Touchscreen technology seems to be all the rage, but does it work in a Micro Four Thirds camera? Richard Sibley reviews the Panasonic Lumix DMC-G2 and finds out
Build and handling
There are only a few minor changes in the build and layout of the Panasonic Lumix DMC-G2 over its predecessor. The most notable of these differences is that the control dial has now been moved from the front handgrip to the rear of the camera. Although I generally prefer using a dial on the front grip of the camera, in practice it really only makes a modest difference moving this to the rear.
The dial on the top left of the camera now also allows you to select the AF mode, as well as quickly switch from AF-C to AF-S or manual focus modes. Besides this, there have been minor changes to the placement of buttons, such as the addition of a record button for instant video capture.
In terms of its size, the G2 is almost identical to the G1, and its compact polycarbonate body is well constructed and weighs just 371g. As well as being available in black, the more fashion conscious photographer has a choice of purchasing the G2 in red or blue.
Of course, the major new addition to the G2 is the touchscreen, and the G2 is the first interchangeable-lens camera to use this technology. I have to be honest and say that I have previously been unimpressed with most touchscreen compact cameras. On the whole, I have found them to be not very sensitive, requiring a very firm press, or having on-screen buttons that are too small to change with the tip of your finger. However, I was pleasantly surprised by the touchscreen of the G2. It is very responsive, but perhaps the best thing about it is that the camera’s operation isn’t completely reliant on it. The G2 has the full complement of regular controls, so you may actually never use the touchscreen at all.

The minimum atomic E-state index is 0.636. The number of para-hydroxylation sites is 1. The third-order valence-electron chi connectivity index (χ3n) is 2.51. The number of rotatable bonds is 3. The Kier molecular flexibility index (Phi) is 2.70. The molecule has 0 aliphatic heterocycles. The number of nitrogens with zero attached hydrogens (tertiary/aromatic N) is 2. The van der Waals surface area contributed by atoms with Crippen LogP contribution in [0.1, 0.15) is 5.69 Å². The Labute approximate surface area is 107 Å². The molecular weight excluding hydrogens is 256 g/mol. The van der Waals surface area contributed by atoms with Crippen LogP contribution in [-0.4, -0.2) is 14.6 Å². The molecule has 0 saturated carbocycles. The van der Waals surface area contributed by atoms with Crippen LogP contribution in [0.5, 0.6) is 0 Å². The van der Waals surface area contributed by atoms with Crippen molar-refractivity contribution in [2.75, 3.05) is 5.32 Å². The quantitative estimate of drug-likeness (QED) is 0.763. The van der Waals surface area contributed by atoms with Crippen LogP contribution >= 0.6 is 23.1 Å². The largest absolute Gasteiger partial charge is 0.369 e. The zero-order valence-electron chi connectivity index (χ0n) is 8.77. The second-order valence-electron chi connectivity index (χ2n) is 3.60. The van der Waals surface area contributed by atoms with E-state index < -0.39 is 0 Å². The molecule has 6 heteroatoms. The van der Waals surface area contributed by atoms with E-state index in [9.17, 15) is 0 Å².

The one real benefit of the touchscreen, though, is when it comes to selecting a focus area. With the touch AF turned on, all you have to do is touch the part of the image you want the lens to focus on and the G2 will do so before taking a picture. This is an extremely tactile way of working, though it does take a while to get used to. For more on this feature see the Autofocus section of this test.
Pressing the on-screen Quick menu button displays all of the current shooting settings. The touchscreen allows each one of these settings to be pressed and changed on-screen. I found this system makes it easy to alter settings, with the exception of the exposure compensation. The compensation is adjusted by moving a point left or right along a scale, but I found that when moving my finger it obscured the precise location of the point and therefore the current setting.
As previously mentioned, the G2 is thankfully not reliant on using the touchscreen, which means that there are other ways of changing the exposure compensation. The first of these is to use the physical Q.Menu button rather than the on-screen button. This presents the same on-screen controls, but allows the standard up, down, left and right buttons to be used to change each setting, including the EV compensation.
An even quicker method of changing the exposure value is to press the rear thumb control dial. Keeping your thumb on the dial then allows you to turn it to the left or the right to increase or decrease the exposure compensation.
As much as I enjoyed using the touchscreen, it takes a while to become completely comfortable using it to operate the camera. For this reason I am grateful that a full complement of regular buttons, switches and controls allows the camera to operate as normal.